4.       When I’m feeling my meanest, I sometimes wish all the people who judged folks by their skin color were struck blind.  Then would it matter?  Papa says if I wish for things like that, then I’m no better than the people I’m wishing it on.

5.       Mr. Martin looks at me with his face all frowning and dark, like he sees something he’s not pleased to look at.  Or he ate something disagreeable.  Or he’s been sitting downwind of a pile of fresh manure.   

Five favorite descriptions:

1.      I dance across the sawdust-covered floor past Sam, Papa’s woodworker.  His saw hums like a busy beehive, slicing planks of wood.   I pick up handfuls of the slivers, inhaling their fresh-cut fragrance.  The slivers stick to my sweaty palms; I wipe my hands on my dress to loosen them.  The slivers stick there as well, like they’ve found a home.

2.      Old Mrs. Crabtree – perfectly named to fit her grouchy disposition – nods her greeting to Mama and gives the rest of us the once over.  Her freckled forehead is so full of frown wrinkles, it reminds me of a freshly plowed field. 

Papa says nothing, but his head is high and the air around us seems to sing.  I feel like the wagon might sprout wings and lift us skyward like the fanciful contraption made by the Wright Brothers that Miss Carlisle told us about.  Then again, looking at Papa, I realize you don’t need wings to fly.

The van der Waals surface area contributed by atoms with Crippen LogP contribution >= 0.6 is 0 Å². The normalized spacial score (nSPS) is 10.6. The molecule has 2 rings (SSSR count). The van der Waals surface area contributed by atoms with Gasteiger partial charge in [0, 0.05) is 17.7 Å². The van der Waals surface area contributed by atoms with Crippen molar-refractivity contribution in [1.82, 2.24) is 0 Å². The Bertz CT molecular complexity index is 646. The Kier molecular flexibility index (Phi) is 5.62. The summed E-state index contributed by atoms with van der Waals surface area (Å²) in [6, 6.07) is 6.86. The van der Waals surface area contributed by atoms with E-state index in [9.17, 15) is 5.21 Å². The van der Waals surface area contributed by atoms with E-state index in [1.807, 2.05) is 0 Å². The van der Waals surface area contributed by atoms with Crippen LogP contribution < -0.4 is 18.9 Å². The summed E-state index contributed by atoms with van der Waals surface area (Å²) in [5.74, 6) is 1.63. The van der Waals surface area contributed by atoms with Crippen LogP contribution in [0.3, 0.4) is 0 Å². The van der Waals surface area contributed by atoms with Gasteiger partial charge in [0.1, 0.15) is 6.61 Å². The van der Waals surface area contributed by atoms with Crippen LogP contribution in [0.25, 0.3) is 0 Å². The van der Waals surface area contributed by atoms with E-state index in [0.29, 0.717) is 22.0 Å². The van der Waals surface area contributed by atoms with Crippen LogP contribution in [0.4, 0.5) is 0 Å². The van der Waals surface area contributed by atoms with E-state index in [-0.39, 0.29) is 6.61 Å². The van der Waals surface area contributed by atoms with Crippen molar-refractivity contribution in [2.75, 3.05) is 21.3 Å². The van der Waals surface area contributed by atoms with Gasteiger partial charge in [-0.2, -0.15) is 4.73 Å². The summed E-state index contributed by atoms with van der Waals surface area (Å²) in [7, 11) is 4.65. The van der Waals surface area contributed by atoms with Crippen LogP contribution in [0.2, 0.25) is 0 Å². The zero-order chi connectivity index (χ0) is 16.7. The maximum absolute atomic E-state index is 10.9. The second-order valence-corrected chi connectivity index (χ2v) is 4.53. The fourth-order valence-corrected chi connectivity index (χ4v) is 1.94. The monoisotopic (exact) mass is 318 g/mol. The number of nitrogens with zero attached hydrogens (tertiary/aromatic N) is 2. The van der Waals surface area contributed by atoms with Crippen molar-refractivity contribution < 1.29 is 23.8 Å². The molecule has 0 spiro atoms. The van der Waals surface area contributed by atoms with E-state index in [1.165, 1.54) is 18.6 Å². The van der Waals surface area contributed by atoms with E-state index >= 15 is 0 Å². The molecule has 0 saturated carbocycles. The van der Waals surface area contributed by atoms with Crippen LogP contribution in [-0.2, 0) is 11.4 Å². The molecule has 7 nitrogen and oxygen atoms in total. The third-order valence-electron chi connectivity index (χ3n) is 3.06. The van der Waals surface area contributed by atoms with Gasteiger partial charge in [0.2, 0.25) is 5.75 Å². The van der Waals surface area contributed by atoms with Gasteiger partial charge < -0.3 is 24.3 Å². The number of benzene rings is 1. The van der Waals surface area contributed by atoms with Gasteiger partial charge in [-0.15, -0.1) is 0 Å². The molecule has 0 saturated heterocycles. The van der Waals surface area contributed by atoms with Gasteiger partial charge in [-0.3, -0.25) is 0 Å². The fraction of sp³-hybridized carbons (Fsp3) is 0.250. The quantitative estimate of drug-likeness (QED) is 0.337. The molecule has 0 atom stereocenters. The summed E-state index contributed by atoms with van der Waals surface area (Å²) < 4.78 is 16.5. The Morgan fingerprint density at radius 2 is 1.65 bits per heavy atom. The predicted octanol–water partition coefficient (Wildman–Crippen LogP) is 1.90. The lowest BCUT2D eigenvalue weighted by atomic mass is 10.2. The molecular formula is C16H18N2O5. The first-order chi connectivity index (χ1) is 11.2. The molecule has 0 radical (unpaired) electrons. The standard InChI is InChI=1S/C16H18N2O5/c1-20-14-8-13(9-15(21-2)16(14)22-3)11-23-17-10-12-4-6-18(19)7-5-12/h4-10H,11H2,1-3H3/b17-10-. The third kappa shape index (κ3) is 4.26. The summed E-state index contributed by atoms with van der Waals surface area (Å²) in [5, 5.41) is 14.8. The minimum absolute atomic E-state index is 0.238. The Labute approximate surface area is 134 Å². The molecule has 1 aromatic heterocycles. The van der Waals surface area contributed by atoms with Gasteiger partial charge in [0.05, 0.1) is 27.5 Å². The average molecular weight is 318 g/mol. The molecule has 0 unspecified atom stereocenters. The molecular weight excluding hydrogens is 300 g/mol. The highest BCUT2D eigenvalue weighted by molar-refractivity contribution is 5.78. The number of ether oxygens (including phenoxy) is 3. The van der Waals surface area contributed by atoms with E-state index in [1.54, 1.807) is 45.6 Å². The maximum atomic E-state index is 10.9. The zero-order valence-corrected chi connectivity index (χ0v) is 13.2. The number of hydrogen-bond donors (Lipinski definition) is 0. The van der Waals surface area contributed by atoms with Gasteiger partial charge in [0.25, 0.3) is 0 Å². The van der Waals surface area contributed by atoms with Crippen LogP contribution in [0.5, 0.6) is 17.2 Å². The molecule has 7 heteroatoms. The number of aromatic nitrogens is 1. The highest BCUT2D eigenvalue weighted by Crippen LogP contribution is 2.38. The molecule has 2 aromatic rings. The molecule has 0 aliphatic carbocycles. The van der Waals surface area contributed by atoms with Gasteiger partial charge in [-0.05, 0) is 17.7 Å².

This kitchen is smaller than ours, but it’s clean and tidy and as warm as a piece of bread fresh from the oven.  I like how the chairs are all different designs.  Ours at home all match, which seems dull next to the variety here.  Like everyone has a chair of his own.  Special.  I can’t stop a smile when I see a horseshoe hanging over the door, just like the one I got from Henry.

Instead of the usual Naphtha soap, Mama hands me a bar of her special lavender scented soap.  I rub it over my cotton chemise until I get some suds.  Mama helps with the back.  She scrubs my hair until my scalp tingles and I holler in protest.  Then, I slip off the chemise and soak in the suds.  The warm, soapy water slides over my skin like fancy silk.  The smell of lavender makes me wish for summer.  I’d stay in the tub until it got cold, but William has to have his turn.  I wrap myself in a towel and after putting on clean nightclothes, I sit while Mama tortures my hair with a comb, trying to work out the tangles.  When she gets tired of my squirming and hollering, she rubs a little mineral oil on the comb to help it slide through. I go to bed feeling pampered and content, like a spoiled cat.

Monday, September 22, 2014